Of course, Mulder and Scully see each other after this point; there is the second half of season eight and the revival hanging in the future. (To say nothing of The X-Files: I Want to Believe or the comics.) College buddies still hang out. People with families maintain friendships. Still, those dynamics change. They are never quite the same. Not better, not worse. Just different. As weird as it is to describe an episode where Mulder encounters a genie as “the point before things got weird”, that’s exactly what Je Souhaite feels like.

What is most striking about Je Souhaite is how much the episode accepts that reality. It is not morose or melancholy; it is practically celebratory. Instead of eulogising the good times, it decides to have a good time. There is something very sweet about that.

"I'm still here for two seasons..."

“I’m still here for two seasons…”

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The X-Files – The Amazing Maleeni (Review)

This November, we’re taking a trip back in time to review the seventh season of The X-Files and the first (and only) season of Harsh Realm.

The Amazing Maleeni is light and fairly unobjectionable.

There is nothing necessarily bad about the episode. It is inoffensive and effective. It is a story about magic that features any number of magic tricks, twisting and turning as stories about magic are contractually obligated to twist and turn. There are betrayals and double-crosses, gambits and reveals. Nobody is who they claim to be, and everything is suspect. Individual events are never what they initially appear to be, creating a sense that the audience is watching the dominos cascade. The Amazing Maleeni does almost everything that it needs to do.

Top it all off...

Top it all off…

At the same time, there is something lifeless about the final episode; something almost routine. The Amazing Maleeni feels like a rough sketch of a much stronger episode. The mechanics of the trick are in place, but the performance needs a little more polish. There is no dynamism to the episode. The Amazing Maleeni sacrifices momentum for whimsy, charm for engagement. As an episode of television, The Amazing Maleeni is a pleasant way to pass forty-five minutes. Ultimately, it leaves no real impression.

The Amazing Maleeni is more illusion than magic.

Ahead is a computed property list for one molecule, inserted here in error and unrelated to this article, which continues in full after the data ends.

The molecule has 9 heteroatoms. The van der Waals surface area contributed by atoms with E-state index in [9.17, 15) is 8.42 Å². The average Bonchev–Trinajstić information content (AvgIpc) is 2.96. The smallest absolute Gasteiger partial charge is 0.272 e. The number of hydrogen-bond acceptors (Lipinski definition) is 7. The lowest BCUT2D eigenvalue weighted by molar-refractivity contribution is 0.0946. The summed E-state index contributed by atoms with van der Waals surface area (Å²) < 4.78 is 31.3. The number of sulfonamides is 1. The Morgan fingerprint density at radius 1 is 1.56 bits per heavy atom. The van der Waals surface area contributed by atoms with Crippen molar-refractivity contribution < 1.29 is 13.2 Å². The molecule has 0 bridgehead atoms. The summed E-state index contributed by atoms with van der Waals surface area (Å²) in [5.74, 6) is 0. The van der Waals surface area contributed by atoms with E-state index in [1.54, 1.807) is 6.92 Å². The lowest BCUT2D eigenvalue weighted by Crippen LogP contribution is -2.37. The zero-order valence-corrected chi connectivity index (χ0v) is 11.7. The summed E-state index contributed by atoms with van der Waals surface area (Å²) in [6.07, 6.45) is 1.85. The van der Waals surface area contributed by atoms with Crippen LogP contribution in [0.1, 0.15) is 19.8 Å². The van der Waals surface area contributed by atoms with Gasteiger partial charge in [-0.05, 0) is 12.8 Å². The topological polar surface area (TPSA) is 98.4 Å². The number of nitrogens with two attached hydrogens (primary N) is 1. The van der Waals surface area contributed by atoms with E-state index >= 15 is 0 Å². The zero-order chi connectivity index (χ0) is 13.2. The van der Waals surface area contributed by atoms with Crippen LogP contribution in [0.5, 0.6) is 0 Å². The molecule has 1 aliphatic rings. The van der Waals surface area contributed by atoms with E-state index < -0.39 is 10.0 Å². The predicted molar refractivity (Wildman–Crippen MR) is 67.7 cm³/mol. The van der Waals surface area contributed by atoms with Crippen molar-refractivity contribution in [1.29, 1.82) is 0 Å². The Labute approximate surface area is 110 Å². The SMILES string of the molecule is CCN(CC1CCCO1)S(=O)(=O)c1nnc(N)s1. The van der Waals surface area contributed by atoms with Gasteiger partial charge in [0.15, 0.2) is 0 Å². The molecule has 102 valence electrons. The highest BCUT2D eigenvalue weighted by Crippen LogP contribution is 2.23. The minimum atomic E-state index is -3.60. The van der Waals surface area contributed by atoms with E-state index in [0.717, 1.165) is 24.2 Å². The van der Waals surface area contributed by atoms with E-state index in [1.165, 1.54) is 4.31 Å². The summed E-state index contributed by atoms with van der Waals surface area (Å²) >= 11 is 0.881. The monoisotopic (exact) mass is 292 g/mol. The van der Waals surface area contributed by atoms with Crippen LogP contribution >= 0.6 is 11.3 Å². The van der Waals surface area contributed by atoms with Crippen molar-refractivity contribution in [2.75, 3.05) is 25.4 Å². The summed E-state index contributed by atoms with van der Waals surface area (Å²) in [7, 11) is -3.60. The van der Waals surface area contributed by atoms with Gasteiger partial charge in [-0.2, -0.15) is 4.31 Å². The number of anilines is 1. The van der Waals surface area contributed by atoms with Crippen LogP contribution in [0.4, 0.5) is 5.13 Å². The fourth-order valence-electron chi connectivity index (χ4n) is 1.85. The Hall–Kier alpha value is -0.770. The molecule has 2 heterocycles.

Give the man a hand (cuff)!

Give the man a hand (cuff)!

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Millennium – Omertà (Review)

This July, we’re taking a trip back in time to review the sixth season of The X-Files and the third (and final) season of Millennium.

It might not feel like it – particularly while actually watching the episode – but Omertà does represent something of a shift in the third season of the show.

Although it was the ninth episode of the third season to be broadcast, it was the eighth produced. It was held back so that it could be broadcast closer to Christmas, in keeping with the themes of the show. As a result, it was the first episode of the third season not to be produced by Michael Duggan. Chip Johannessen is the only “executive producer” listed before Chris Carter at the end of the episode. In a way, shuffling Michael Duggan’s script for Human Essence back earlier in the broadcast order might have been a good thing; it makes for a cleaner break.

"Merry Christmas, Mr. Black."

“Merry Christmas, Mr. Black.”

Omertà is not a great piece of television, by any measure. It is not even a good piece of television, by most measures. However, it does mark a point of transition for the third season of Millennium. Omertà begins a run of episodes that deal substantively with the legacy of the show’s second season, and which engage with grand themes of death and spiritual rebirth. The third season of Millennium is a thematic mess, but Omertà represents a point where it seems like the creative team might finally be getting a grip on things, almost half-way through the year.

None of this makes Omertà any easier to watch, but it does provide an intriguing prism through which the episode might be viewed.

"Tonight, we're gonna party like it's 1989!"

“Tonight, we’re gonna party like it’s 1989!”

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Star Trek – Catspaw (Review)